The tricky bit is that with that eccentricity, the time between them all might be much different, since the planet will cover from 0 to 90 degrees in a much different time than from 90-180.

That's the way It looks to me, at least.

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Originally Posted by Tog
whatever the heck plural of equinox is
Just equinoxes. Or equinoctes if you want it fancier
Both are correct.

5. Originally Posted by Githyanki
Is your world terrestrial or a gas giant?

Either way, it's going to be windy with that 8 hour rotation. Really windy.
Terrestrial.
I was wondering about the rotation though... The coriolis effect is going to be stronger (the coriolis parameter is 2*(angular velocity)*sin(lat) ), but would it really have rougher weather too? I have global duststorms that pick up in the summer years, but no hurricanes (the only body of water on the planet won't get warm enough for that).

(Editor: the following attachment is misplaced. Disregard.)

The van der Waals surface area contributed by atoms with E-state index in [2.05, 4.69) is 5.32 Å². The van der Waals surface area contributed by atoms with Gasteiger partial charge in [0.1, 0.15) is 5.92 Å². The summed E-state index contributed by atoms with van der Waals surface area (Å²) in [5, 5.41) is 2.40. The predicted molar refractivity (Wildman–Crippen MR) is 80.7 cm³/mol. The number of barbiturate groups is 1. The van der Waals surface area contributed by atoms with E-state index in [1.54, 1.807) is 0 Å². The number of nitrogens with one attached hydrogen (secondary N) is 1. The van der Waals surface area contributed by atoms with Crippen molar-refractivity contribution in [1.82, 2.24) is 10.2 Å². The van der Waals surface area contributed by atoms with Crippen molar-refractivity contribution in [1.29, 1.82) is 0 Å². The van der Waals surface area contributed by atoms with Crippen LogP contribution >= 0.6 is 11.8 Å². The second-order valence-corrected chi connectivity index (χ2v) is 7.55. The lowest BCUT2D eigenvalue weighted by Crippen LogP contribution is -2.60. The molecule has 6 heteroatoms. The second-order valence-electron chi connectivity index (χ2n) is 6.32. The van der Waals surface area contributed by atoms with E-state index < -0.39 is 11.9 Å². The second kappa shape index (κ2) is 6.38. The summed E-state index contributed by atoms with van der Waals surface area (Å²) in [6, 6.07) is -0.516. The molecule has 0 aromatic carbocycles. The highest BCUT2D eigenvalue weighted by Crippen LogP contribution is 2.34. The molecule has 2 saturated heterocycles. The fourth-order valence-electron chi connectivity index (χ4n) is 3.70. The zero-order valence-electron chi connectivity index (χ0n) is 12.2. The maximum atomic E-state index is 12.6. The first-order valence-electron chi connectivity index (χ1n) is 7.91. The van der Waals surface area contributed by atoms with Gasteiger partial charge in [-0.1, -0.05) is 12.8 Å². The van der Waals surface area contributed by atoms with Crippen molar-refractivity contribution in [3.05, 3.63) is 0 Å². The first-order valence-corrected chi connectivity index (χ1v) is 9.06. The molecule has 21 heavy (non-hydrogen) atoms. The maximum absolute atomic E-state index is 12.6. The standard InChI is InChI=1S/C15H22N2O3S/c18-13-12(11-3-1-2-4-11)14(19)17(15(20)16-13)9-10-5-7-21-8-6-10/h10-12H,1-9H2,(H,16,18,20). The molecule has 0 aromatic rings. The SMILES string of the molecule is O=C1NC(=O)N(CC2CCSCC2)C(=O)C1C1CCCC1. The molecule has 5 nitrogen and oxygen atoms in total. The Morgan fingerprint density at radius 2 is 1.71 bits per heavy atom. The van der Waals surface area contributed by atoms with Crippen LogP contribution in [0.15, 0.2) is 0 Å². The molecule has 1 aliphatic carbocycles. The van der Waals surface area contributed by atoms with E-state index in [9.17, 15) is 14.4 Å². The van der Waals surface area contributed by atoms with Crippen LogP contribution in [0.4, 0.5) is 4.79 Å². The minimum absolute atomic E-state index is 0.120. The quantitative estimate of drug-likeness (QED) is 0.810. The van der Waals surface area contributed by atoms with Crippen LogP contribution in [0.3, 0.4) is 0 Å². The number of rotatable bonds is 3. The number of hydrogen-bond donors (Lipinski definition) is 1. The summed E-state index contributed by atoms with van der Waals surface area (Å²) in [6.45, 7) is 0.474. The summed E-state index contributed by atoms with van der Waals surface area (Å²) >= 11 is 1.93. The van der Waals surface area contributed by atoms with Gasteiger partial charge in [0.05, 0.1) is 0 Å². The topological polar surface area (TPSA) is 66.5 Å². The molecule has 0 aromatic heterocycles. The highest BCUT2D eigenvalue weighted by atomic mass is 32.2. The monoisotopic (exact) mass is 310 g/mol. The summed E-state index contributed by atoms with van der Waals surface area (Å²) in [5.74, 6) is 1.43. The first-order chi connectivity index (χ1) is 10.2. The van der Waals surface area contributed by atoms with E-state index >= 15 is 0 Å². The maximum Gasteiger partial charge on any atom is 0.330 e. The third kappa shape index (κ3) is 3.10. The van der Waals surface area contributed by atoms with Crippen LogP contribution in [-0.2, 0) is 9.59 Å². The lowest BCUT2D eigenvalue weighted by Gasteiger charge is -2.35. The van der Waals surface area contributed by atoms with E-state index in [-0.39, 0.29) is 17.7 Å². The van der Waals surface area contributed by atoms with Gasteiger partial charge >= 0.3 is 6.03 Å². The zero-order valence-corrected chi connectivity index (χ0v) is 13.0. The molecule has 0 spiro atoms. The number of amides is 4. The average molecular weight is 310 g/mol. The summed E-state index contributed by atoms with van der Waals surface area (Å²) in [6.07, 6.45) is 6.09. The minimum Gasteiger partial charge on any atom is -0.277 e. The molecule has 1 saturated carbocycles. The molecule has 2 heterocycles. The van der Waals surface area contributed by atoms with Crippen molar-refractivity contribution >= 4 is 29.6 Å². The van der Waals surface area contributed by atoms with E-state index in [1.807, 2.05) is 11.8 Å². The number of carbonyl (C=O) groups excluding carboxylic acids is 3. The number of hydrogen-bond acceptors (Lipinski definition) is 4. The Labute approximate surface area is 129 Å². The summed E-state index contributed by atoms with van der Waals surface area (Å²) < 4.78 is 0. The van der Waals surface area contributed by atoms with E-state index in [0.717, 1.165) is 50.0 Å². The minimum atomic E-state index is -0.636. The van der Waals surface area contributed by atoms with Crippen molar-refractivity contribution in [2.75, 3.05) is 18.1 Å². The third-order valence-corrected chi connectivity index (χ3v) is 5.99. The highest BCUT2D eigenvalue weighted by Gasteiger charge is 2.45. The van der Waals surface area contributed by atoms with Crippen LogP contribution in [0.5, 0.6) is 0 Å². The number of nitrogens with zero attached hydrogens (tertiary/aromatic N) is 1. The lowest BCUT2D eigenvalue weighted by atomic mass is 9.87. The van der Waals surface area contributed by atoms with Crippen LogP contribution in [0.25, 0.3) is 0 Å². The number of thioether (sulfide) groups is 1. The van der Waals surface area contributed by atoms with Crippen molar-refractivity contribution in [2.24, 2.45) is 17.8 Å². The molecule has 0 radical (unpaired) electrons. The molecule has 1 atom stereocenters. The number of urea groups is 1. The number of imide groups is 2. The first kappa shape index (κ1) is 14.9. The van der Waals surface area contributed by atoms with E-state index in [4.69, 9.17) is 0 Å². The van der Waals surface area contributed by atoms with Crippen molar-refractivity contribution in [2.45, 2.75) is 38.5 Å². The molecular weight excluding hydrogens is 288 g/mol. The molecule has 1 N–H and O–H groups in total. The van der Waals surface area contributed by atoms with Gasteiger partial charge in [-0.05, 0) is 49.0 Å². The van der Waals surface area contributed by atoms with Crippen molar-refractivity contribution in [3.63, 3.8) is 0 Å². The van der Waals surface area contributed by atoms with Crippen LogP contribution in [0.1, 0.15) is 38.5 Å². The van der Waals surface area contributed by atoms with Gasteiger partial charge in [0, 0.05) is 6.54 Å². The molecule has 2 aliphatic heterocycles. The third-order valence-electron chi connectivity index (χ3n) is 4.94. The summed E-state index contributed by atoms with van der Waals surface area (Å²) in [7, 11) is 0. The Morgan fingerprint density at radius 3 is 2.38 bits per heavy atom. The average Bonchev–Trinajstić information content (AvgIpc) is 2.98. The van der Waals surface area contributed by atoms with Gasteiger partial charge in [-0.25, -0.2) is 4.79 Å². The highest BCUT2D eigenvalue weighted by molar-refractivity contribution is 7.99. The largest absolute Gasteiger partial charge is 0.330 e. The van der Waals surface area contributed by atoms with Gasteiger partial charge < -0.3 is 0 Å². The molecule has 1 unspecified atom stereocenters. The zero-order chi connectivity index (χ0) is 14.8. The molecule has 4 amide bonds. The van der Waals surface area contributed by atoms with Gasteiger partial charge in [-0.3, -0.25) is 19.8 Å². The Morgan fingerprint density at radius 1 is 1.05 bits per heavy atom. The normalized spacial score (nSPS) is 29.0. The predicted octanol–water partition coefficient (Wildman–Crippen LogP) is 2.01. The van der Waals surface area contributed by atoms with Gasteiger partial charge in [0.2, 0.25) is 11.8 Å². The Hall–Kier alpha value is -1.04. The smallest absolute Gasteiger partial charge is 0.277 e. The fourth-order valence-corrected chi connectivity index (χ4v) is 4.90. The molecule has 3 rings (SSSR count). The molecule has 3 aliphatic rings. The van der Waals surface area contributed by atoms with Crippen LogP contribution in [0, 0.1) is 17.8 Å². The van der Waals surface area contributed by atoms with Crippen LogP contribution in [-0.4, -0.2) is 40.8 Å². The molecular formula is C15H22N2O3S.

6. Originally Posted by Tog
The tricky bit is that with that eccentricity, the time between them all might be much different, since the planet will cover from 0 to 90 degrees in a much different time than from 90-180.
That's what I'm not sure about. Are the equinoxes still halfway between the solstices in an eccentric orbit, or not?

7. Originally Posted by EDG
That's what I'm not sure about. Are the equinoxes still halfway between the solstices in an eccentric orbit, or not?
Take the star away and look at the axis of your planet. No matter where your planet is in that orbit the orientation of the axis never changes.

Now measure the distance from the actual spot on the planet where the north pole would sit if it were the barber pole from the cartoons, to the surface of the star. Call that distance x-10. Measure the distance tot e south pole and you find that it's x+10. That is the northern solstice.

The equinox happens with those two distances are exactly equal. Where on the orbit would happen? The picture in my head says that it has to be 90 degrees around the orbit, no matter the shape. At one end, it's x-10, at the other it's X+10. Half way there should be X.